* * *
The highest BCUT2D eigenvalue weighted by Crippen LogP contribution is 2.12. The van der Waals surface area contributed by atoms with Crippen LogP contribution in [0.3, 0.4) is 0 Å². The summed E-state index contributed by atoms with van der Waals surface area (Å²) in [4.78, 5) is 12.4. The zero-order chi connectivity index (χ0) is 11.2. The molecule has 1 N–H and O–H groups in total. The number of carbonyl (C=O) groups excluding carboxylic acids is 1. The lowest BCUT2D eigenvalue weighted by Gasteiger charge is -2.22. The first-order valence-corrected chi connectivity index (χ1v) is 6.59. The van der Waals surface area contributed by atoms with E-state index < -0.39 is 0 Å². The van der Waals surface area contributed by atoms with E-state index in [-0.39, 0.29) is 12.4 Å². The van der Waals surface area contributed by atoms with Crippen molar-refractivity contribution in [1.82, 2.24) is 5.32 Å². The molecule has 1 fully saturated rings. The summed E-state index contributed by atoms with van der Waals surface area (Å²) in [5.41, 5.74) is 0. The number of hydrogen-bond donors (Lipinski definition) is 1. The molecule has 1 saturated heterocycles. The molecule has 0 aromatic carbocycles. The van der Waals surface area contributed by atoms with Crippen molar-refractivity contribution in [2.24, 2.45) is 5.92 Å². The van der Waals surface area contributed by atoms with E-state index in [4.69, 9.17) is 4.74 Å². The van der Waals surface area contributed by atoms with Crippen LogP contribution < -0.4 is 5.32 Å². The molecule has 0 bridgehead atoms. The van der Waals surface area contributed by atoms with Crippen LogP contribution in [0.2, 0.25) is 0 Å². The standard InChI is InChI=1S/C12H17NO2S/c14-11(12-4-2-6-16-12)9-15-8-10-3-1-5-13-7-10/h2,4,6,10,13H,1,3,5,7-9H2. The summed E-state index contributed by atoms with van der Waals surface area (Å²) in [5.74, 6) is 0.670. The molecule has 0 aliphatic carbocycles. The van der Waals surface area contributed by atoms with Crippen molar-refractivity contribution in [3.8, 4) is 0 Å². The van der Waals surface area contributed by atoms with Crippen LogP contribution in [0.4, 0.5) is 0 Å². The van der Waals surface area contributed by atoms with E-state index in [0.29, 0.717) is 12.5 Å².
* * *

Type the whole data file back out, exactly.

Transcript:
The highest BCUT2D eigenvalue weighted by Crippen LogP contribution is 2.12. The van der Waals surface area contributed by atoms with Crippen LogP contribution in [0.3, 0.4) is 0 Å². The summed E-state index contributed by atoms with van der Waals surface area (Å²) in [4.78, 5) is 12.4. The zero-order chi connectivity index (χ0) is 11.2. The molecule has 1 N–H and O–H groups in total. The number of carbonyl (C=O) groups excluding carboxylic acids is 1. The lowest BCUT2D eigenvalue weighted by Gasteiger charge is -2.22. The first-order valence-corrected chi connectivity index (χ1v) is 6.59. The van der Waals surface area contributed by atoms with E-state index < -0.39 is 0 Å². The van der Waals surface area contributed by atoms with E-state index in [-0.39, 0.29) is 12.4 Å². The van der Waals surface area contributed by atoms with Crippen molar-refractivity contribution in [1.82, 2.24) is 5.32 Å². The molecule has 1 fully saturated rings. The summed E-state index contributed by atoms with van der Waals surface area (Å²) in [5.41, 5.74) is 0. The number of hydrogen-bond donors (Lipinski definition) is 1. The molecule has 1 saturated heterocycles. The molecule has 0 aromatic carbocycles. The van der Waals surface area contributed by atoms with Crippen molar-refractivity contribution in [2.24, 2.45) is 5.92 Å². The van der Waals surface area contributed by atoms with E-state index in [4.69, 9.17) is 4.74 Å². The van der Waals surface area contributed by atoms with Crippen LogP contribution < -0.4 is 5.32 Å². The molecule has 0 bridgehead atoms. The van der Waals surface area contributed by atoms with Crippen LogP contribution in [0.2, 0.25) is 0 Å². The standard InChI is InChI=1S/C12H17NO2S/c14-11(12-4-2-6-16-12)9-15-8-10-3-1-5-13-7-10/h2,4,6,10,13H,1,3,5,7-9H2. The summed E-state index contributed by atoms with van der Waals surface area (Å²) in [5.74, 6) is 0.670. The molecule has 0 aliphatic carbocycles. The van der Waals surface area contributed by atoms with Crippen molar-refractivity contribution in [3.8, 4) is 0 Å². The van der Waals surface area contributed by atoms with Crippen LogP contribution in [0.4, 0.5) is 0 Å². The van der Waals surface area contributed by atoms with E-state index in [0.29, 0.717) is 12.5 Å².